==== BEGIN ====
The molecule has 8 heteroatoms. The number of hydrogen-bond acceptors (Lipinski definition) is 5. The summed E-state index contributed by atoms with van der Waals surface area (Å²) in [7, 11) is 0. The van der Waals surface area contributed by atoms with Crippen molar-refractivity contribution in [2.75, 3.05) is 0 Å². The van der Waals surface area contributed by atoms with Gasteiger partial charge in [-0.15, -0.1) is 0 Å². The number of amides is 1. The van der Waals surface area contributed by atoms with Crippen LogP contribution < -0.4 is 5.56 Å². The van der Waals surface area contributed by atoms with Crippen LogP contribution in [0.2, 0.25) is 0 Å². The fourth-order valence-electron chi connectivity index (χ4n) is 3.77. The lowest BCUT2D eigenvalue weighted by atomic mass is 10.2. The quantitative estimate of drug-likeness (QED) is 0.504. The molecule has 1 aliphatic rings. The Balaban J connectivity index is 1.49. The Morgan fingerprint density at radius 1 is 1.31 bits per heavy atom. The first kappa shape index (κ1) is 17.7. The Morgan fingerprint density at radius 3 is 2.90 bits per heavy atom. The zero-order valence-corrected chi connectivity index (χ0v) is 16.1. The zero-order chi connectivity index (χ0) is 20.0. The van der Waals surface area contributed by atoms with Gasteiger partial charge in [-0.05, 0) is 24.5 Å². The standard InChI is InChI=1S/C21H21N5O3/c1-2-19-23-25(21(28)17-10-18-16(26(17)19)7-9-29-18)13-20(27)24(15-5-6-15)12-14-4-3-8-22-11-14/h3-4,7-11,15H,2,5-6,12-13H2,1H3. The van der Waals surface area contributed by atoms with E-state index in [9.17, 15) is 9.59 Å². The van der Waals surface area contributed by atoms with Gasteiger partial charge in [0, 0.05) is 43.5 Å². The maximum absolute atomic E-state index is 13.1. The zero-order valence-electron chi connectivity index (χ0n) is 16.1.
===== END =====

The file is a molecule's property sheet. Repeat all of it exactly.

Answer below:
The molecule has 8 heteroatoms. The number of hydrogen-bond acceptors (Lipinski definition) is 5. The summed E-state index contributed by atoms with van der Waals surface area (Å²) in [7, 11) is 0. The van der Waals surface area contributed by atoms with Crippen molar-refractivity contribution in [2.75, 3.05) is 0 Å². The van der Waals surface area contributed by atoms with Gasteiger partial charge in [-0.15, -0.1) is 0 Å². The number of amides is 1. The van der Waals surface area contributed by atoms with Crippen LogP contribution < -0.4 is 5.56 Å². The van der Waals surface area contributed by atoms with Crippen LogP contribution in [0.2, 0.25) is 0 Å². The fourth-order valence-electron chi connectivity index (χ4n) is 3.77. The lowest BCUT2D eigenvalue weighted by atomic mass is 10.2. The quantitative estimate of drug-likeness (QED) is 0.504. The molecule has 1 aliphatic rings. The Balaban J connectivity index is 1.49. The Morgan fingerprint density at radius 1 is 1.31 bits per heavy atom. The first kappa shape index (κ1) is 17.7. The Morgan fingerprint density at radius 3 is 2.90 bits per heavy atom. The zero-order valence-corrected chi connectivity index (χ0v) is 16.1. The zero-order chi connectivity index (χ0) is 20.0. The van der Waals surface area contributed by atoms with Gasteiger partial charge in [-0.05, 0) is 24.5 Å². The standard InChI is InChI=1S/C21H21N5O3/c1-2-19-23-25(21(28)17-10-18-16(26(17)19)7-9-29-18)13-20(27)24(15-5-6-15)12-14-4-3-8-22-11-14/h3-4,7-11,15H,2,5-6,12-13H2,1H3. The van der Waals surface area contributed by atoms with E-state index in [9.17, 15) is 9.59 Å². The van der Waals surface area contributed by atoms with Gasteiger partial charge in [0, 0.05) is 43.5 Å². The maximum absolute atomic E-state index is 13.1. The zero-order valence-electron chi connectivity index (χ0n) is 16.1.